No. 64 Jamie Dukes, Falcons, 1986-93

Bio: Despite being a consensus All-American at Florida State, Dukes went undrafted before the Falcons signed him as a free agent. He started 80 consecutive games at center for the Falcons, lining up at the position every game from 1989-93. Dukes is currently a studio analyst with the NFL Network.

Why we picked him: Dukes is one of those seemingly constant presences on the Falcons’ offensive line in the late 80s and early 90s. Dukes has stayed in the Atlanta sports spotlight as a radio sports talk host for nearly a decade.

Others we considered:

Peter Anderson, Georgia, 1982-85 Anderson started two seasons at Georgia, playing every position on the offensive line. He was an AP All-American in 1985. He became the first player under Vince Dooley to be named permanent captain at midseason – captains were usually named after the season. The two-time All-SEC pick also scored a touchdown in his career on a fumble recovery in the end zone.

Andrew Gardner, Georgia Tech, 2005-08 Gardner started 48 consecutive games at left tackle, paving the way for Tashard Choice to lead the ACC in rushing twice. He is one of only 15 Yellow Jackets to land on the All-ACC first team twice.

No. 65 Don Smith, Falcons, 1979-84

Bio: Smith started 79 games in six seasons with Atlanta after the Falcons selected him in the first round of the 1979 NFL draft out of Miami. He led the Falcons in sacks in three of his six seasons, with a high of nine during his rookie campaign. He finished his Falcons career with 38.5 sacks, putting him seventh in franchise history.

Why we picked him: Smith stands in a group alongside John Zook and Jeff Merrow as three of the four best pass rushers of the Falcons’ first 20 years. The group lags well behind the best in franchise history Claude Humphrey, but the three were pretty similar statistically.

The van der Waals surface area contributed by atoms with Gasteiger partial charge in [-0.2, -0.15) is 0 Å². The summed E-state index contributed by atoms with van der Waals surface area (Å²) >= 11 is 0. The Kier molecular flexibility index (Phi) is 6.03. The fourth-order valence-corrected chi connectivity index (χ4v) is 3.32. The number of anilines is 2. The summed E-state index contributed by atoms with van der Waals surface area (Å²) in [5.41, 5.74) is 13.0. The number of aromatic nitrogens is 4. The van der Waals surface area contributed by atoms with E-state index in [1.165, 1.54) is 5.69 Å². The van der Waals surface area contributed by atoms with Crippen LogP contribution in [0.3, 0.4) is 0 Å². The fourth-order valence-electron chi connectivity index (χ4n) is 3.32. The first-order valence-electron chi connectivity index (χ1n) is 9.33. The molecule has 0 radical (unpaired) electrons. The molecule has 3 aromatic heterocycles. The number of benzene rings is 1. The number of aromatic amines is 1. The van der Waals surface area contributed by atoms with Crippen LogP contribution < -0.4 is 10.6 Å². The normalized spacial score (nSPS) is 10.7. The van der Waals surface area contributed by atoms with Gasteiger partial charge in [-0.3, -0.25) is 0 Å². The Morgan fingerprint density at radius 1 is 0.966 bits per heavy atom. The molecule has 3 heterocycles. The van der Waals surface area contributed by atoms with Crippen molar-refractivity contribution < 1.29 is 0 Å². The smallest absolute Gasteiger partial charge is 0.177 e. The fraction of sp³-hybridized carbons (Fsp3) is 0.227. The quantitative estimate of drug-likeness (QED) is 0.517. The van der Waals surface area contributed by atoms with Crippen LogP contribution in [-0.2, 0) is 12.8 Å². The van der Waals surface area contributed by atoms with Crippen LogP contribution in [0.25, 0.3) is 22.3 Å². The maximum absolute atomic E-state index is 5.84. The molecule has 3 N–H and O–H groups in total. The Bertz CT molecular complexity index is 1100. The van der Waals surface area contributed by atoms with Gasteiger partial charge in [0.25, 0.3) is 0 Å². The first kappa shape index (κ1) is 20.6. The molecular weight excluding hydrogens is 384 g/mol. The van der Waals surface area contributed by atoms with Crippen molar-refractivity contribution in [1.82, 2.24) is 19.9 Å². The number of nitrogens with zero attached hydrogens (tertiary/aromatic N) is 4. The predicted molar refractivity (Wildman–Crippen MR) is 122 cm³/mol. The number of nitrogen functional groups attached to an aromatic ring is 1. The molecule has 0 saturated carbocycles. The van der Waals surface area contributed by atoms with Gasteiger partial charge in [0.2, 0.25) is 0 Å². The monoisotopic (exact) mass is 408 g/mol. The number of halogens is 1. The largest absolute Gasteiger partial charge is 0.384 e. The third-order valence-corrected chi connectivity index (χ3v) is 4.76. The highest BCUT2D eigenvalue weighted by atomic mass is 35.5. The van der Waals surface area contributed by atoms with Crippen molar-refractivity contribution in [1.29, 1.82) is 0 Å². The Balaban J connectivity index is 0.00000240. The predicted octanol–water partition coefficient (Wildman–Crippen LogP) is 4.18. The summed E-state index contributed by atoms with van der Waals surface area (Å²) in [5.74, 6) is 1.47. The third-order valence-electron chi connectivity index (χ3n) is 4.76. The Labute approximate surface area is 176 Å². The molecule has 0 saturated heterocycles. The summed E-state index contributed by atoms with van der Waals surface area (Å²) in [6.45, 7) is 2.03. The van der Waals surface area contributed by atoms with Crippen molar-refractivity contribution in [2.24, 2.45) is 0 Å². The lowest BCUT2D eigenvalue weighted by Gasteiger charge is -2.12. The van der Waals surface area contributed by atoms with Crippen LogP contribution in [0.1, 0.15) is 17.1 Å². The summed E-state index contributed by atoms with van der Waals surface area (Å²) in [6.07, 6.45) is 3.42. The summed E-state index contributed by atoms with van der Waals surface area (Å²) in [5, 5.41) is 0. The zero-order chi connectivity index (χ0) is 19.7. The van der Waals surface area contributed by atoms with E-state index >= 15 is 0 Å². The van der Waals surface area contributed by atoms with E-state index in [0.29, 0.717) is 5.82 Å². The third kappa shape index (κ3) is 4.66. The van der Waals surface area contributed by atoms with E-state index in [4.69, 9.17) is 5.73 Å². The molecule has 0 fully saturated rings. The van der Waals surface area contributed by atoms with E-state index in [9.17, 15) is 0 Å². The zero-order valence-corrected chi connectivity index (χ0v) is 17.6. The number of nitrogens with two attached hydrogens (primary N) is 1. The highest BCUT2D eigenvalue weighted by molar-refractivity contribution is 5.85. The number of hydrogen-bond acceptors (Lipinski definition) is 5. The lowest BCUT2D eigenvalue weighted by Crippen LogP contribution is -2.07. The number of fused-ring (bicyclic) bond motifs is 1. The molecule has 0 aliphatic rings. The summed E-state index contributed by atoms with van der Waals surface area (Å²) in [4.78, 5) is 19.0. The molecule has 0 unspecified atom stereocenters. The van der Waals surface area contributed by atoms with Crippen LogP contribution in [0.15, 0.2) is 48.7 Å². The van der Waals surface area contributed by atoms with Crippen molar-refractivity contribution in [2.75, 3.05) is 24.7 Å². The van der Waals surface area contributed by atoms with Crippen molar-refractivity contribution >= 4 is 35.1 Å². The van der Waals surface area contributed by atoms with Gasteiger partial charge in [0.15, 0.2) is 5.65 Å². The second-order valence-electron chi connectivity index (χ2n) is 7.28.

Others we considered:

Chris Brown, Georgia Tech, 1997-2000 The Augusta native started 43 of his 48 career games, including 35 of 36 in his final three seasons. He helped Georgia Tech rank in the top three in the ACC in rushing all four seasons. His senior class won 34 games and played in four straight bowl games, the first by a group of seniors at Tech since 1953-56. Brown was a consensus All-American as a senior – only the 19th in program history. Brown is in the Georgia Tech Sports Hall of Fame.

John Davis, Georgia Tech, 1983-86 Davis earned All-America honors from The Sporting News in 1985 and from the Scripps-Howard News Service in 1986.

Kynan Forney, Falcons, 2001-07 The Falcons received tremendous value out of Forney, who was selected in the seventh round. He started 89 games and was a key cog in the NFL’s top rushing offense in 2004 and 2005. He was a Pro Bowl alternate in 2005.

Roman Fortin, Falcons, 1992-97 Fortin played for the Falcons for three seasons, but he was the team’s starter at center for three (1994-96).

No. 66 Royce Smith, Georgia, 1968-71

Bio: Smith started at offensive guard for three seasons, earning first-team All-SEC honors as a junior and senior. Smith earned consensus All-America honors in 1971. He helped the Bulldogs to a 10-1 mark in 1971, leading them to a Gator Bowl victory. He won the Jacobs Blocking Trophy in 1971 as the best blocker in the SEC. He later wore No. 64 during three seasons with the Atlanta Falcons. Smith was the only Georgia player in the 70s to be named an All-American by the AP, FFWA and AFCA.

Why we picked him: Smith’s distinction as Georgia’s only player in the 70s to land on the three biggest All-America teams – the AP, the writers and the coaches – speaks for itself.

Others we considered:

Warren Bryant, Falcons, 1977-84 The sixth overall pick in the 1977 NFL draft started 92 games at right tackle between 1977-83.